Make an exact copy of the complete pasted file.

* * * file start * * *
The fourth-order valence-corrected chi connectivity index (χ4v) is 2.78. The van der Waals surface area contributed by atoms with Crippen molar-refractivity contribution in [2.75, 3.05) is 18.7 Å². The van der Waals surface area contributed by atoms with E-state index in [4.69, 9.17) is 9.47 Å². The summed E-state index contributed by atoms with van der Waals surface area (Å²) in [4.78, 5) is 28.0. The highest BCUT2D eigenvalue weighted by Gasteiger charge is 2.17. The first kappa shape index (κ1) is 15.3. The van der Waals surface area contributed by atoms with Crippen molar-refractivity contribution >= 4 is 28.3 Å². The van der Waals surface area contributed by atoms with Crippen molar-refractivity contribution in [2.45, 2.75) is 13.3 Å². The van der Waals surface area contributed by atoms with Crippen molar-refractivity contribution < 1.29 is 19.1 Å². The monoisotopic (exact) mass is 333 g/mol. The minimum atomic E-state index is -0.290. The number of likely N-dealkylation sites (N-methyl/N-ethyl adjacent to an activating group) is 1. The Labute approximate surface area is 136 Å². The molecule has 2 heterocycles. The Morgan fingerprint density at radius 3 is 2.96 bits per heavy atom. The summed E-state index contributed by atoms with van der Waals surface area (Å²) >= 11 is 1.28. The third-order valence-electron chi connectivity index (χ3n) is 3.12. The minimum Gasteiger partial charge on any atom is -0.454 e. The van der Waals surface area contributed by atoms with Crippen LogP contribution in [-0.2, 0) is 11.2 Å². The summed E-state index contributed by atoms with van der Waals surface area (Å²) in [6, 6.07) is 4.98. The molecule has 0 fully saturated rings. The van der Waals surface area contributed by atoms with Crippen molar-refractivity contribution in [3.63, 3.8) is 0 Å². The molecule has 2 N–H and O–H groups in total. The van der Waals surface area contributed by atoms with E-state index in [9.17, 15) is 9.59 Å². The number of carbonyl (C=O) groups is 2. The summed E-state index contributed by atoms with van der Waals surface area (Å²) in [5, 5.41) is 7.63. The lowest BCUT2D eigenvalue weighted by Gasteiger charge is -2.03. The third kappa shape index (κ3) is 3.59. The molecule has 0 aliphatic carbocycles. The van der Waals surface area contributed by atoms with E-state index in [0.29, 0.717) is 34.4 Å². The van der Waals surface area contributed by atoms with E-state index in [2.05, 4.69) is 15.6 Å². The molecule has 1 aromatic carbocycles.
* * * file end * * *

The fourth-order valence-corrected chi connectivity index (χ4v) is 2.78. The van der Waals surface area contributed by atoms with Crippen molar-refractivity contribution in [2.75, 3.05) is 18.7 Å². The van der Waals surface area contributed by atoms with E-state index in [4.69, 9.17) is 9.47 Å². The summed E-state index contributed by atoms with van der Waals surface area (Å²) in [4.78, 5) is 28.0. The highest BCUT2D eigenvalue weighted by Gasteiger charge is 2.17. The first kappa shape index (κ1) is 15.3. The van der Waals surface area contributed by atoms with Crippen molar-refractivity contribution >= 4 is 28.3 Å². The van der Waals surface area contributed by atoms with Crippen molar-refractivity contribution in [2.45, 2.75) is 13.3 Å². The van der Waals surface area contributed by atoms with Crippen molar-refractivity contribution < 1.29 is 19.1 Å². The monoisotopic (exact) mass is 333 g/mol. The minimum atomic E-state index is -0.290. The number of likely N-dealkylation sites (N-methyl/N-ethyl adjacent to an activating group) is 1. The Labute approximate surface area is 136 Å². The molecule has 2 heterocycles. The Morgan fingerprint density at radius 3 is 2.96 bits per heavy atom. The summed E-state index contributed by atoms with van der Waals surface area (Å²) >= 11 is 1.28. The third-order valence-electron chi connectivity index (χ3n) is 3.12. The minimum Gasteiger partial charge on any atom is -0.454 e. The van der Waals surface area contributed by atoms with Crippen LogP contribution in [-0.2, 0) is 11.2 Å². The summed E-state index contributed by atoms with van der Waals surface area (Å²) in [6, 6.07) is 4.98. The molecule has 0 fully saturated rings. The van der Waals surface area contributed by atoms with Crippen molar-refractivity contribution in [3.63, 3.8) is 0 Å². The molecule has 2 N–H and O–H groups in total. The van der Waals surface area contributed by atoms with E-state index in [9.17, 15) is 9.59 Å². The number of carbonyl (C=O) groups is 2. The summed E-state index contributed by atoms with van der Waals surface area (Å²) in [5, 5.41) is 7.63. The lowest BCUT2D eigenvalue weighted by Gasteiger charge is -2.03. The third kappa shape index (κ3) is 3.59. The molecule has 0 aliphatic carbocycles. The van der Waals surface area contributed by atoms with E-state index in [0.29, 0.717) is 34.4 Å². The van der Waals surface area contributed by atoms with E-state index in [2.05, 4.69) is 15.6 Å². The molecule has 1 aromatic carbocycles.